How to gain weight by drinking beaver anal gland juice

A few fun food facts for you today – to both inform and revolt.

Despite my tall and generally stick-like appearance, I can stack on the weight – in fact at this height (6’4″), my weight has varied by 56 pounds (25kg, or the weight of a good sized springer spaniel).  I maintain in fact three ranges of trousers, ‘thin’, ‘medium’, and ‘fat bastard’.  At the moment, after 8 weeks of constant eating in South Africa and the far east, I am in the middle category, moving to fat bastard.  Sadly the usual weight-loss method of going on a trek has not worked in the case of the Otter trail  due to the copious quantities of food and wine consumed (of which more in a forthcoming post).

Scanning the thraiposphere I am possibly therefore more than usually attuned to diet stories, and this one (in the ‘inform’ category) caught my eye the other day.  I am in general not at all sympathetic to diet books or fads despite having followed many myself, and prefer these days, to only take on board properly structured research.  A recent paper in the New England Journal of Medicine, by Mozaffarian et al  falls into this category.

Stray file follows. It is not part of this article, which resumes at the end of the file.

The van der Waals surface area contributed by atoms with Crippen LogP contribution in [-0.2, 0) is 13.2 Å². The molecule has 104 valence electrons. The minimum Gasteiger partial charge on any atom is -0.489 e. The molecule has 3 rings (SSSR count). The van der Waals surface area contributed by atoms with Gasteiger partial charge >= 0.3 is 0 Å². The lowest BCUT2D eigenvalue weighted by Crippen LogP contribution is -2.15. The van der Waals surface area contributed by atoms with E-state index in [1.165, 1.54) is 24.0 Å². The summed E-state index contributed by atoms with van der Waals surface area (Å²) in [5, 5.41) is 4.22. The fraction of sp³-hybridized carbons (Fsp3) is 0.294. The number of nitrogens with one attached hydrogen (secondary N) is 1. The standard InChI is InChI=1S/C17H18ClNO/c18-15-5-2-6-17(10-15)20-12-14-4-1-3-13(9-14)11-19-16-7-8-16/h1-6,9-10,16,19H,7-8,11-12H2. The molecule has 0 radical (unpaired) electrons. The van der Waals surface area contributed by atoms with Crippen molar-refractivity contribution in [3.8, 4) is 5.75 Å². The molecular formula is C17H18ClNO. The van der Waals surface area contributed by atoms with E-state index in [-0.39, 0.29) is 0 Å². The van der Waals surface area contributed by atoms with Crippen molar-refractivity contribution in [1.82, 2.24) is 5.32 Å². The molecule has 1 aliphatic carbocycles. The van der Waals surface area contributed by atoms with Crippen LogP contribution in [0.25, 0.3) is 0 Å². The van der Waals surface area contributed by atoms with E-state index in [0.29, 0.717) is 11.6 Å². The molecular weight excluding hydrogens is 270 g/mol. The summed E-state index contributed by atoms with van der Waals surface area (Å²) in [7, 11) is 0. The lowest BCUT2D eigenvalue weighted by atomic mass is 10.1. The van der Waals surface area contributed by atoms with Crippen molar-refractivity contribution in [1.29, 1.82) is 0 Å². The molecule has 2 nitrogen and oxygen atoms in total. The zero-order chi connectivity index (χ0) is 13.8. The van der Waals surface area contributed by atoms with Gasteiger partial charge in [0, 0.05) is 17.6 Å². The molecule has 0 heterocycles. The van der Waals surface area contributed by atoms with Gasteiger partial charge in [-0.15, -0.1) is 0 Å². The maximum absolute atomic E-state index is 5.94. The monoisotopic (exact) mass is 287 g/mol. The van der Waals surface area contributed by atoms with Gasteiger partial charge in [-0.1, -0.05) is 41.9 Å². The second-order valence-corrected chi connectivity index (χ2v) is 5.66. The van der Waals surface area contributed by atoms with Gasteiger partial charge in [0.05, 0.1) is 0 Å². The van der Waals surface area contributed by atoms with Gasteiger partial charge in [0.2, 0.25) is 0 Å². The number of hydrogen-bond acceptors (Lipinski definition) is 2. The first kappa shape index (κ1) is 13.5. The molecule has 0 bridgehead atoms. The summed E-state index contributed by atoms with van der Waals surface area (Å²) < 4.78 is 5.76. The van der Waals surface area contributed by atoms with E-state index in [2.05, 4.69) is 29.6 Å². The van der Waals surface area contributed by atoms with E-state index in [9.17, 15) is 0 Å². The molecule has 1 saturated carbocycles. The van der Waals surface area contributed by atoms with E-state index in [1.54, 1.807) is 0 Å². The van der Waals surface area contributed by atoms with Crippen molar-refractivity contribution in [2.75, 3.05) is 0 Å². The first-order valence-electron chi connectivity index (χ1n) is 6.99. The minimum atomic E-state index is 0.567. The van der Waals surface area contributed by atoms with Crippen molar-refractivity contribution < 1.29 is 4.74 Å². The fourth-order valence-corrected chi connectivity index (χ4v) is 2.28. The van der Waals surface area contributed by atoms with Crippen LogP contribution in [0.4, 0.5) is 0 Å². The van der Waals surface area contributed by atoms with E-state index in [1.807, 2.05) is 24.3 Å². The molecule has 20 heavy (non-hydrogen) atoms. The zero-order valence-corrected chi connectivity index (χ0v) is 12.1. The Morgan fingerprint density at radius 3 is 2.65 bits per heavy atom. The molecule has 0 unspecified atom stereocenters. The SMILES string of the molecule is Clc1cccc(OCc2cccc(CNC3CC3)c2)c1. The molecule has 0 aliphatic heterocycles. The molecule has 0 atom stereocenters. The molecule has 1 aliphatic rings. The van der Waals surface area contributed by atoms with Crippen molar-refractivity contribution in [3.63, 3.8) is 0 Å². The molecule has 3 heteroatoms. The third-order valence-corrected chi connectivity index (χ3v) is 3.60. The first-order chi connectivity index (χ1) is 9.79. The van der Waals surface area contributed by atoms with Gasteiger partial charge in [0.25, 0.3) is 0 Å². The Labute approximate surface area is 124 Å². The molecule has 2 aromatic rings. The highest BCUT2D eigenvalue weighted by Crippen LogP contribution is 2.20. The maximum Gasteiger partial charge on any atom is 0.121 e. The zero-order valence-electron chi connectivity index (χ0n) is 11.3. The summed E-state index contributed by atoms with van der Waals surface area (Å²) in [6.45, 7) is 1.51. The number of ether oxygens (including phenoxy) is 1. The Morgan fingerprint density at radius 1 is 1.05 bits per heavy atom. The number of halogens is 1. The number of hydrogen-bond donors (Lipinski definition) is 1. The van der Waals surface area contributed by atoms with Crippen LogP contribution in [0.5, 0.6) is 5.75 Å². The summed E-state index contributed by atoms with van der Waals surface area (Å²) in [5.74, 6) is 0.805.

The key chart is shown on the left.  The gist of the study is that a very large cohort (cf 100k US female nurses – NHS, and 22k male health professionals – HPFS) was followed over 20 years, and a detailed study was made of their diet choices.  The interesting conclusion is that despite the common scientific assumption that ‘all calories are the same’, it seems that some foods cause a great deal more weight gain than others.  In particular, from the graph at the left, while potato crisps are unsurprisingly at the top of the list, they are followed by just ‘potatoes’.  And red meats have a powerful impact for men, only just behind potatoes.   On the other side of the line, cheese promotes weight loss, as do nuts, fruits (but not fruit juices), and yoghurt.  Steak and chips out, muesli and yoghurt in!  Think I’ll stay fat then.

Now for the revolting part.  I am not in the habit of buying tinned mushrooms on a regular basis, but I have done so in the past.  Did you know that in the US (and I therefore assume in the UK also) up to 19 maggots and 74 mites are allowed in the tin before it is deemed unacceptable?  This fact and 14 other very troubling ‘gross food’ tidbits are revealed in a great piece on the Rodale web site.  This useful guide also helps you to determine whether your vanilla or raspberry flavoured  drink actually contains Beaver Anal Gland Juice.  This could be helpful if you find yourself starting to wear furry underpants and stacking logs at narrow points on rivers (I may add this to my top tips section as useful furry rodent stories are hard to come by).




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